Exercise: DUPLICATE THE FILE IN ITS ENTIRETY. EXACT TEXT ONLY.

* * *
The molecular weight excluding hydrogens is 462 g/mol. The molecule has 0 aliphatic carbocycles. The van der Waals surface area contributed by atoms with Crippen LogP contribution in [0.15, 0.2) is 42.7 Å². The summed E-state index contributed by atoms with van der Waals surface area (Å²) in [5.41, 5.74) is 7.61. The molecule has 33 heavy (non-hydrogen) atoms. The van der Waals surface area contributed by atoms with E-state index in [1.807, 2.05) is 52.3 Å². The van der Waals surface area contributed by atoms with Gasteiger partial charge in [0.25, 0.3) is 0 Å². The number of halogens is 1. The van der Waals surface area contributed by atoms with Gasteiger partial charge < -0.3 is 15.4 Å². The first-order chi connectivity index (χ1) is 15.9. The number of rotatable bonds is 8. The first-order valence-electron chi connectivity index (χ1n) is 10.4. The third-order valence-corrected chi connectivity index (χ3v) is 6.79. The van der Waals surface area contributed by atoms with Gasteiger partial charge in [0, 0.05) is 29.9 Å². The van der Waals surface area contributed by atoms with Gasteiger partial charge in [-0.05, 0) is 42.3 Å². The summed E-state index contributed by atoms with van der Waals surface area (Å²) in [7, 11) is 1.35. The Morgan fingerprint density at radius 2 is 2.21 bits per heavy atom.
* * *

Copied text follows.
The molecular weight excluding hydrogens is 462 g/mol. The molecule has 0 aliphatic carbocycles. The van der Waals surface area contributed by atoms with Crippen LogP contribution in [0.15, 0.2) is 42.7 Å². The summed E-state index contributed by atoms with van der Waals surface area (Å²) in [5.41, 5.74) is 7.61. The molecule has 33 heavy (non-hydrogen) atoms. The van der Waals surface area contributed by atoms with E-state index in [1.807, 2.05) is 52.3 Å². The van der Waals surface area contributed by atoms with Gasteiger partial charge in [0.25, 0.3) is 0 Å². The number of halogens is 1. The van der Waals surface area contributed by atoms with Gasteiger partial charge < -0.3 is 15.4 Å². The first-order chi connectivity index (χ1) is 15.9. The number of rotatable bonds is 8. The first-order valence-electron chi connectivity index (χ1n) is 10.4. The third-order valence-corrected chi connectivity index (χ3v) is 6.79. The van der Waals surface area contributed by atoms with Gasteiger partial charge in [0, 0.05) is 29.9 Å². The van der Waals surface area contributed by atoms with Gasteiger partial charge in [-0.05, 0) is 42.3 Å². The summed E-state index contributed by atoms with van der Waals surface area (Å²) in [7, 11) is 1.35. The Morgan fingerprint density at radius 2 is 2.21 bits per heavy atom.